Incoming Palestinian prime minister Mohammad Shtayyeh announced his new cabinet Saturday alongside president Mahmud Abbas, leaving outthe Islamist movement Hamas.
Several key positions were unchanged from the previous administration of Rami Hamdallah.
Analysts say the change of government was made to further isolate Hamas, which has been at odds with the Fatah party of Abbas and Shtayyeh for more than a decade.
They say 84-year-old Abbas, in power since 2005, retains the real decision-making authority.
In a statement Saturday night, Abbas confirmed the new government and welcomed the cabinet.
It includes many of his long-time allies and members of Fatah, though several smaller factions are also represented.
Other parties, including the Popular Front for the Liberation of Palestine, refused to take part, calling for a unity government of all factions including Hamas.
The Islamist movement controls the Gaza Strip, while the Palestinian Authority headed by Abbas is based in the West Bank, where Israel also maintains a military occupation.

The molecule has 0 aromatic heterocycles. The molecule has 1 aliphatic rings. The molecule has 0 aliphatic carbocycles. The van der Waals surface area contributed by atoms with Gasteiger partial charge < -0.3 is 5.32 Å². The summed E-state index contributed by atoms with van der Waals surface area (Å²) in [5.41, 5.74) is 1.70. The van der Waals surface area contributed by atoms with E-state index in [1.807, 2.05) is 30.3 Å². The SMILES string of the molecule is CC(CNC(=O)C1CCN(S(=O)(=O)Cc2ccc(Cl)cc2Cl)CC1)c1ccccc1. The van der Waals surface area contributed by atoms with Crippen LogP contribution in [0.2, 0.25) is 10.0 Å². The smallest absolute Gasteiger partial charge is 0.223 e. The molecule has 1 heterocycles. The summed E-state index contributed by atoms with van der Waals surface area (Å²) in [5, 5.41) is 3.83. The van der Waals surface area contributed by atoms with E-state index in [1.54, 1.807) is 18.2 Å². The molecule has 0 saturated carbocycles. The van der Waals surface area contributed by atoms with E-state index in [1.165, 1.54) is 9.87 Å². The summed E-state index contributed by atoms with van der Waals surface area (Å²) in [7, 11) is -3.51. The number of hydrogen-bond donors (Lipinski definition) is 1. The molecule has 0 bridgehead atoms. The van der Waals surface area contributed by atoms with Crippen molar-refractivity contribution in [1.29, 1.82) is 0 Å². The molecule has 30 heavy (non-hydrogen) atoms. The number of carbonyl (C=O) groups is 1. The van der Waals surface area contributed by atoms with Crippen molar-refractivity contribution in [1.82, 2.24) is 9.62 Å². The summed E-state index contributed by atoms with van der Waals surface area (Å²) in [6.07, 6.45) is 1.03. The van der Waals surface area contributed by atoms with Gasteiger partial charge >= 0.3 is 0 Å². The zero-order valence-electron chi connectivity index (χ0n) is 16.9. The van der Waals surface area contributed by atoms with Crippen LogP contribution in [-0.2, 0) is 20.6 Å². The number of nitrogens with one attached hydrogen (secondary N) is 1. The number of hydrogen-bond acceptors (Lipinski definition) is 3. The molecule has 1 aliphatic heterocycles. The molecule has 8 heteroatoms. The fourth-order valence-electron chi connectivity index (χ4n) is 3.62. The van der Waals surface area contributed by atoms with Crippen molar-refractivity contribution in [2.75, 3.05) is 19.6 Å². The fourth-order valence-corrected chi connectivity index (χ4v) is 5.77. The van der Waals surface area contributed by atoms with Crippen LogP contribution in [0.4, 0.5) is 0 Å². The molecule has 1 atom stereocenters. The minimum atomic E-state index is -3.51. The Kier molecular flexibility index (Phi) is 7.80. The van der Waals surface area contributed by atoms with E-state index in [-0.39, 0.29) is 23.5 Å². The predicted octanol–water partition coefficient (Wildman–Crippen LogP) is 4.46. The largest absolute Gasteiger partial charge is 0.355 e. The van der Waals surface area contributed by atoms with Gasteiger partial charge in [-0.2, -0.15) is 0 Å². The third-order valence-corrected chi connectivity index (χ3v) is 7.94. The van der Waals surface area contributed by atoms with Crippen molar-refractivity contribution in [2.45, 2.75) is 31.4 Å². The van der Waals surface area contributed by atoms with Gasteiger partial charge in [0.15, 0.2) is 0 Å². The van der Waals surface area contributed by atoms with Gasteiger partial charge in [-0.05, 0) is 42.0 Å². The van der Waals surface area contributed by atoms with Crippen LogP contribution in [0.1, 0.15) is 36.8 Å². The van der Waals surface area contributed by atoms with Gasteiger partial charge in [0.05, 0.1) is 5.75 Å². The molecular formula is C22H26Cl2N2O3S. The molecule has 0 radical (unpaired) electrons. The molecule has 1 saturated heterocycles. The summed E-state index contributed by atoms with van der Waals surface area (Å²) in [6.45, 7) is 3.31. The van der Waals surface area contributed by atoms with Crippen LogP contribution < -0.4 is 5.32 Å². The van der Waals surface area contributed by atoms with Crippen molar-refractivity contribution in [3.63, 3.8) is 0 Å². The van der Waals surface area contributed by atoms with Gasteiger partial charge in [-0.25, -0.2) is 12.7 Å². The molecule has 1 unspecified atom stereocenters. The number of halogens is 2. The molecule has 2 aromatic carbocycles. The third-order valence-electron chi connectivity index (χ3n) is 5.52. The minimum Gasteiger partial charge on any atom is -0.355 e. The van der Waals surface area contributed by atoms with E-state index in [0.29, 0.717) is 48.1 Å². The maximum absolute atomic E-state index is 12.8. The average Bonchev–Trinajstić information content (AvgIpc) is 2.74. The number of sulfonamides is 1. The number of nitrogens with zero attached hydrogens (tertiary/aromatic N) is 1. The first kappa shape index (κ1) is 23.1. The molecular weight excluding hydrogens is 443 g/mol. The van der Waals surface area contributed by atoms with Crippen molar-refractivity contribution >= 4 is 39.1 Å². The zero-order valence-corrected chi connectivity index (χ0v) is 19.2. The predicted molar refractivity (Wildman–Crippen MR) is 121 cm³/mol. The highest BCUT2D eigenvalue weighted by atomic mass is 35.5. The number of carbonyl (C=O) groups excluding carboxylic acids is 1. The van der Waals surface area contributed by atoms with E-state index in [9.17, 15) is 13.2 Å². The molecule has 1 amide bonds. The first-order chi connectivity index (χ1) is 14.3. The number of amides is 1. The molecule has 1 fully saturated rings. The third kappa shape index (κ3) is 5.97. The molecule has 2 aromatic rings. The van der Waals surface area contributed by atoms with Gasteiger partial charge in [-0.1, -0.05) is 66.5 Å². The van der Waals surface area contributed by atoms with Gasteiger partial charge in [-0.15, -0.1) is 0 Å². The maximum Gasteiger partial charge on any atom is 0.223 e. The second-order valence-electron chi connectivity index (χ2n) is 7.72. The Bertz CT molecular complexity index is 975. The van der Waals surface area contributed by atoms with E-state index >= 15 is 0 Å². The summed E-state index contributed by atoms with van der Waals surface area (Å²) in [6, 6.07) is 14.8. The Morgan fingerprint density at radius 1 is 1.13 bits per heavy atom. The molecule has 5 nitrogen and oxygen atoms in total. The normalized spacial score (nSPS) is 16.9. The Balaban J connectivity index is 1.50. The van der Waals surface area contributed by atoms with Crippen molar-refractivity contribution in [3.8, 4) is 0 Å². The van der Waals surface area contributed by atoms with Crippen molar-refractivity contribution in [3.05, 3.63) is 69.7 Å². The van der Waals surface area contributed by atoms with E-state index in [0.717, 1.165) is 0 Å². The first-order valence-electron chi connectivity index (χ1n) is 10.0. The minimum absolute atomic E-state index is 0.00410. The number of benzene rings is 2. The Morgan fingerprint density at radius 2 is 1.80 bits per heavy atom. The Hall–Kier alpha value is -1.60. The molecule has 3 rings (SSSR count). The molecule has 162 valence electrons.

Shtayyeh's government replaces a technocratic administration which had the nominal backing of Hamas and all other Palestinian factions.
Both Foreign Minister Riyadh Malki and Finance Minister Shukri Bishara remain in their posts.
Atef Abu Seif, a Palestinian from Gaza who was badly beaten by a group of men in the Hamas-run enclave, will become culture minister.
Abbas charged Shtayyeh with forming a new government on March 10.
The United Nations envoy for the Middle East, Nickolay Mladenov, welcomed the lineup.
"The United Nations remains fully committed to working with the Palestinian leadership and people in ending the occupation and advancing their legitimate national aspirations for statehood based on UN resolutions," he said in a statement.
Hamas and Fatah have been at loggerheads since the Islamists seized control of the Gaza Strip in a 2007 near-civil war, a year after winning parliamentary elections.
Palestinian politics has been effectively frozen since, and multiple reconciliation attempts have failed.
Hamas has criticised the formation of the new government, accusing Fatah of a power grab.
Hugh Lovatt, Israel-Palestine analyst at the European Council on Foreign Relations, said the new adminstration appeared to be "a continuation, rather than a radical break, from the outgoing Hamdallah government".
"Despite the inclusion of technocrats and political figures from smaller left-wing factions, the new Palestinian government remains heavily stacked with supporters of President Abbas," he said.
That raises questions about how much power and independence Shtayyeh will have, he added.
Former government minister Shtayyeh has been part of a number of Palestinian negotiating teams in US-brokered talks with Israel that have been suspended.
Ramallah, Palestinian Territories | AFP